The cities of Arabian Spain became the resort of Christian artisans, to instruct themselves in the useful art. The Universities of Toledo, Cordova, Seville, and Granada, were sought by the pale student from other lands to acquaint himself with the sciences of the Arabs and the treasure lore of antiquity; the lovers of the gay sciences resorted to Cordova and Granada to imbibe the poetry and music of the East, and the steel-clad warriors of the North hastened thither to accomplish themselves in the graceful exercises and courteous usages of chivalry.
There was nostalgia during Muslim Spain too. But it was linked to the origins of the ruling dynasty, the Umayyads. During their time in Spain, Muslims looked back on the lands that they had come from, from far away Syria. Nostalgia for Syrian names and culture permeated Muslim Spain. But after the downfall of Muslim Spain the Andalus syndrome would form an essential part of Muslim literature throughout the world.
What the Muslims left behind still endures. Take the Alhambra in Granada, a haunt of beggars and thieves when Irving lived there:
Earthquakes have shaken the foundations of this pile and rent its rudest towers, yet see, not one of those slender columns has been displaced, not an arch of that light and fragile colonnade has given way, and all the fairy fret-work of these domes, apparently as unsubstantial as the crystal fabrics of a morning’s frost, yet exist after the lapse of centuries, almost as fresh as if from the hand of the Moslem artist.
Little wonder many consider what followed in Spain as ‘an arrogant intrusion’ and ‘gloomy solemnity’.
There are many ruins that bring back the glory of Muslim Spain. But it is the Alhambra which has captured the imagination of the world and found expression in novels, paintings and films. It was a complex of fortified palaces and gardens above the city of Granada; as a backdrop the incomparable, perennially snow-covered Sierra Nevada, the highest mountains in Spain.
The Nasirid dynasty, which built the Alhambra, was finally overthrown by the forces of King Ferdinand and Queen Isabell in January 1492. Abu Abdallah (‘Boahdil), the ruler, recovered his son who had been kept hostage by the king and queen, and left the Alhambra; no Muslim was ever allowed to sleep in the Alhambra again by law. The main square in Granada has a statue of the king and queen signing the final expulsion order.
Muslim kings, perhaps aware of the emerging Christian power, perhaps reflecting a central Muslim truth, repeated over and over again one line from the Quran in the stone calligraphy of the Alhambra proclaiming that God alone was ‘Ghalib’ – the dominant, the triumphant.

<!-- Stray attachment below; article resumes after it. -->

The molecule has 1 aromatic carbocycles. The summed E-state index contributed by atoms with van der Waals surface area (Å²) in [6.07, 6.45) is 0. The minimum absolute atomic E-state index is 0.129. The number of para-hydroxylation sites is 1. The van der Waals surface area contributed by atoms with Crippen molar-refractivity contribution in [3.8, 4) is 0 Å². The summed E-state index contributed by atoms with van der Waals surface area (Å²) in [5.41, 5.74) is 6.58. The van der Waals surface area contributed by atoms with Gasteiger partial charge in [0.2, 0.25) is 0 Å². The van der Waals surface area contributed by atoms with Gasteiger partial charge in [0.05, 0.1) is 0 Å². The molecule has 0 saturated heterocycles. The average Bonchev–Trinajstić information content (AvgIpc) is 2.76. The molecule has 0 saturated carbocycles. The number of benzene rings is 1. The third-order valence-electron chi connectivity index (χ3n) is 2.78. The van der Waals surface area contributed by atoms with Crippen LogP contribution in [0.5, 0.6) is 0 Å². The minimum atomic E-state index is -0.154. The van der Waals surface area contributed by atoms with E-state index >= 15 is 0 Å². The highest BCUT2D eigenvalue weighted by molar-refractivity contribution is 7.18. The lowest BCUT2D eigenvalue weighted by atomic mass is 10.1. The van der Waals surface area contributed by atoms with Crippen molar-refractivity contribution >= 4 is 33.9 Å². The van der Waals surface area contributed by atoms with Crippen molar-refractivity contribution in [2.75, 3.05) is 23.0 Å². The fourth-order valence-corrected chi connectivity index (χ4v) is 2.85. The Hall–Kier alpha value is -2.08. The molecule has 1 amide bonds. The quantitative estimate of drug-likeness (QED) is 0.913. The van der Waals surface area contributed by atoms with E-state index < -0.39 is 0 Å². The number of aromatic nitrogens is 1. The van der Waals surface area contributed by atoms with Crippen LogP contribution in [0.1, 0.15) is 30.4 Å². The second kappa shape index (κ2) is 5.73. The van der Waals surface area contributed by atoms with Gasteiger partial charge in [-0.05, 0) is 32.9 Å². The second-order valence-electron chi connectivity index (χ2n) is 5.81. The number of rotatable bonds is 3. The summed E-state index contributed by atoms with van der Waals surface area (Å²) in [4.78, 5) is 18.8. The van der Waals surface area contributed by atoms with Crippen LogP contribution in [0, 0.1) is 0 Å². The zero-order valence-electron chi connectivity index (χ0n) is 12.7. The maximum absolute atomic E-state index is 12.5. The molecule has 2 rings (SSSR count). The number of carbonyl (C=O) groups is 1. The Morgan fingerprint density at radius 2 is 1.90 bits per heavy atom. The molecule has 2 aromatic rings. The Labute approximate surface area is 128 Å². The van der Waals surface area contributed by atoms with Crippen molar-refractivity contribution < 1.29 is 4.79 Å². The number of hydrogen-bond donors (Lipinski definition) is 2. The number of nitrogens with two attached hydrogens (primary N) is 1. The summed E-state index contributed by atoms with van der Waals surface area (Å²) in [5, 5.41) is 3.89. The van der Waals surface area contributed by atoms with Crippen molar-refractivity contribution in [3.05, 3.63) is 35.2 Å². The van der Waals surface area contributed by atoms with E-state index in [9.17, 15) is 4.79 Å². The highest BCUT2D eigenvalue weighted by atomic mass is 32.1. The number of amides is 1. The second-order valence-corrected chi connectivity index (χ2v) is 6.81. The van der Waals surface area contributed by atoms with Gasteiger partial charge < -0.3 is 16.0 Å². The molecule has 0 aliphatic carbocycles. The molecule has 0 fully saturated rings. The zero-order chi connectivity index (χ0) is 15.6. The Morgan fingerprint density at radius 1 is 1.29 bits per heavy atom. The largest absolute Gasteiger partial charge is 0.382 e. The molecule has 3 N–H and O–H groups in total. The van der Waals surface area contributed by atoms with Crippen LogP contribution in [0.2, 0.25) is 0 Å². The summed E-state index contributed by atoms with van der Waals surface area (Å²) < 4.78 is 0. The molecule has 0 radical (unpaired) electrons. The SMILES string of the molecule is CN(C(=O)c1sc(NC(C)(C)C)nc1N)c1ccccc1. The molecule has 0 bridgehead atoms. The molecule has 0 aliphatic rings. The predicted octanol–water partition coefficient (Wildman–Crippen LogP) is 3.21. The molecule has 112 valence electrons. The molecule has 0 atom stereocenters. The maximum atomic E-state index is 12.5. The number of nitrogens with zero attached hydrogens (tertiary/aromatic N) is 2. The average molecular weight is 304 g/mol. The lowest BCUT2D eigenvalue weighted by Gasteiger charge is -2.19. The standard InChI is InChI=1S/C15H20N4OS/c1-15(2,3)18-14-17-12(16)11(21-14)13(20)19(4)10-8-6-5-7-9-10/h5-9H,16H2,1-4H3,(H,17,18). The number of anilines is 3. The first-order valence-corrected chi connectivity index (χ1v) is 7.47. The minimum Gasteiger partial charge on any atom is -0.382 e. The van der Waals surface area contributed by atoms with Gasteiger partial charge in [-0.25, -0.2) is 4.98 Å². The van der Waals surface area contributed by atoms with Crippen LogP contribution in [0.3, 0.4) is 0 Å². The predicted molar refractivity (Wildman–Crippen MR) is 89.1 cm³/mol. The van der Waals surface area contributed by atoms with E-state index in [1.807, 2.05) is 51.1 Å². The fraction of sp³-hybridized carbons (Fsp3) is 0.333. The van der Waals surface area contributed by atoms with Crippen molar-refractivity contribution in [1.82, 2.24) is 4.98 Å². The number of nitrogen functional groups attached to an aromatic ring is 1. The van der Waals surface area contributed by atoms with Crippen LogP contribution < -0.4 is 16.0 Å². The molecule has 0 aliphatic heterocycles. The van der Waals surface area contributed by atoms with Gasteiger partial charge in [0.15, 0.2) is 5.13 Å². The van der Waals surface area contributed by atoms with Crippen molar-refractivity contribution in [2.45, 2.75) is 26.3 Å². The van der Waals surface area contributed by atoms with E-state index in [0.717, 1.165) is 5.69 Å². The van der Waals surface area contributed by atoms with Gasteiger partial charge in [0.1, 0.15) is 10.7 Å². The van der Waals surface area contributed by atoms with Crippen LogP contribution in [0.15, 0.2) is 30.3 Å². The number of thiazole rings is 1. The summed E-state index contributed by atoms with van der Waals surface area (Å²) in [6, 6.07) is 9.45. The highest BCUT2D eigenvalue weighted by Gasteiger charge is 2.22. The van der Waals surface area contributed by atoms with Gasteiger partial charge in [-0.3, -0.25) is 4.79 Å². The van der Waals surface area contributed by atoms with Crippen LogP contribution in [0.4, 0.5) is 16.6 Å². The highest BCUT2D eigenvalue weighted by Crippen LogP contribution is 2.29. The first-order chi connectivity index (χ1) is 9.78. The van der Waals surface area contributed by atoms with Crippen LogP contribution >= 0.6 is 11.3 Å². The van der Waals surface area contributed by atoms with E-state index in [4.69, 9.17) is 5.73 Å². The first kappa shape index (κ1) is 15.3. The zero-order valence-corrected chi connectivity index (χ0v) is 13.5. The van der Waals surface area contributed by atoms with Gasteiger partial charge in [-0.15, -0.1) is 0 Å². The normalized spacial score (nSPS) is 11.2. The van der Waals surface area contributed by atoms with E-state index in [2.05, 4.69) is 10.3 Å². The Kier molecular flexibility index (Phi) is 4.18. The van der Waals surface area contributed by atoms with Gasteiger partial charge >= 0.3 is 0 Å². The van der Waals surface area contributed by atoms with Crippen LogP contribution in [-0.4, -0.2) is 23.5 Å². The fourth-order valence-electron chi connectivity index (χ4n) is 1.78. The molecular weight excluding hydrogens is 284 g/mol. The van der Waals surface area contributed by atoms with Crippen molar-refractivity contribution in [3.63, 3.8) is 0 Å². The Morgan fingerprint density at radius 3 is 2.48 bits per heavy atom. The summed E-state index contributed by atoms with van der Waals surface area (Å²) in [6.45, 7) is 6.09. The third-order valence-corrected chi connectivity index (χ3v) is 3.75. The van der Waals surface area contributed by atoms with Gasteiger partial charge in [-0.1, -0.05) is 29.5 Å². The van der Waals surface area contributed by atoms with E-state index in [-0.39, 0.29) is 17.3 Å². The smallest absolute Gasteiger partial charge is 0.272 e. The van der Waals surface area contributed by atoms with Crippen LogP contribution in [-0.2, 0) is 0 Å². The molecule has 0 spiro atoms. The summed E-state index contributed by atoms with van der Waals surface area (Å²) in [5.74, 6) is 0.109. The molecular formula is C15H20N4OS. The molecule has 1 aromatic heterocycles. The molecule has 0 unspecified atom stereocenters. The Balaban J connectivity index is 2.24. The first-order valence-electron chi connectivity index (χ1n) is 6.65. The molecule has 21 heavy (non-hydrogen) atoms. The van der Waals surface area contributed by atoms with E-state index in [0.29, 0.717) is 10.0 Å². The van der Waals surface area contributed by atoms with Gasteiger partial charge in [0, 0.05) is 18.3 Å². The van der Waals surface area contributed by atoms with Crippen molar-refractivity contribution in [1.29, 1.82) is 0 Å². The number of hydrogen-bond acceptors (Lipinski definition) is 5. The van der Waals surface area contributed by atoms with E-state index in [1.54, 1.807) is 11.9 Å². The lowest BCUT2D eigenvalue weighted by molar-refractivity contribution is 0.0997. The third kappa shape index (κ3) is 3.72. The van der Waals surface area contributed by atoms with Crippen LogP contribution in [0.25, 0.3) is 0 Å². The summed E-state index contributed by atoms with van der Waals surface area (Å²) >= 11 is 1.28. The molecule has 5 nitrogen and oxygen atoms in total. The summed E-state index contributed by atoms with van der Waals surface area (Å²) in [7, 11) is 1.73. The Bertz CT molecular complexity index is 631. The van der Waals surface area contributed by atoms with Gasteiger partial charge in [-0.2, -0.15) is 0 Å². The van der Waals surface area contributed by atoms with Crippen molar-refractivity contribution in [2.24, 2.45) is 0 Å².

After the expulsion of the Muslims, the Catholic Church built a cathedral within the Great Mosque at Cordoba, (much to the horror of Charles V, whose own palace, however, was itself to overshadow the Alhambra), suggesting a pattern often repeated in human history: church on mosque, mosque on church. (Across the world in Ayodhya, India, Hindu revivalists wished to reimpose a temple on a medieval mosque). Truly, in this contest, only God is Ghalib, every other name passes.
The day Granada fell was a momentous day for Europe, a day of rejoicing, the ultimate triumph; for the Maghreb it was the day of eternal sorrow. Just as the day is marked by celebrations in Spain, in Morocco, black flags are hung to indicate loss and mourning. Descendants of those expelled still retain the keys of their Andalusian homes as a symbol of the Andalusian syndrome (as in the Moroccan town of Sale).
The romance of Muslim Spain afflicted many like Chateaubriand and Victor Hugo. But it was reinforced by anthropological empathy for my colleague David Hart, who has lived in, and worked on, the Maghreb for decades. ‘I only attend the first day of the two-day annual festival,’ he confided to me, ‘when Muslims and Christians are shown battling each other; my side” the Muslims, win on the first day and I leave after that because the next day they will lose’.
The Muslim impact must have indeed been great. Five centuries later, after the horrors of the Inquisition which strove to stamp out any influence of the Muslims, their presence in the literature, language and food of Spain is still evident. The characteristically Spanish guitar, the al in the language and even the cry ole which accompanies the flamenco (from wallah) are all believed to be derived from Muslim Spain.
Perhaps it was the Andalus syndrome that attracted the Aga Khan to Granada and who this June assisted the civil authorities in hosting a major international conference (which brought me to Granada) on Muslim Spain and the restoration of the Zafra house, which dates from the Nasirids. The presence of the King of Spain at the conference indicated the high regard the country has for its Muslim heritage. Some two dozen of the most distinguished scholars from around the world assembled; names such as the doyen of Islamic art and architecture, Professor Oleg Grabar of Princeton (formerly Harvard). Typical was the paper Dr Roger Boase read, on the impact of Arab culture on the European lyric.
Spain as a cultural cross-roads and the legacy of Muslim Spain were the key themes discussed. The speakers were quick to draw analogies with today’s multi-ethnic, pluralistic society. Clearly Europe has much to learn from the period when Muslims lived and dominated Andalusia. However, the modern world was disturbing the ghosts of Granada. The smoke, noise and bustle of Japanese cars and motorbikes – the signs of the late twentieth century – were everywhere. On the walls I saw, painted in chalk, ‘Americanos marranos’ – American pigs. This was perhaps a response to the Gulf War which many Spaniards opposed, perhaps a protest against the irresistible American cultural invasion.
In Granada the past meets the future and it does not work; McDonalds knocks on the doors of the Alhambra itself loudly proclaiming its gift of hamburgers; Columbus, Irving must contemplate, has a lot to answer for.
This article originally appeared in ‘History Today’ in 1999.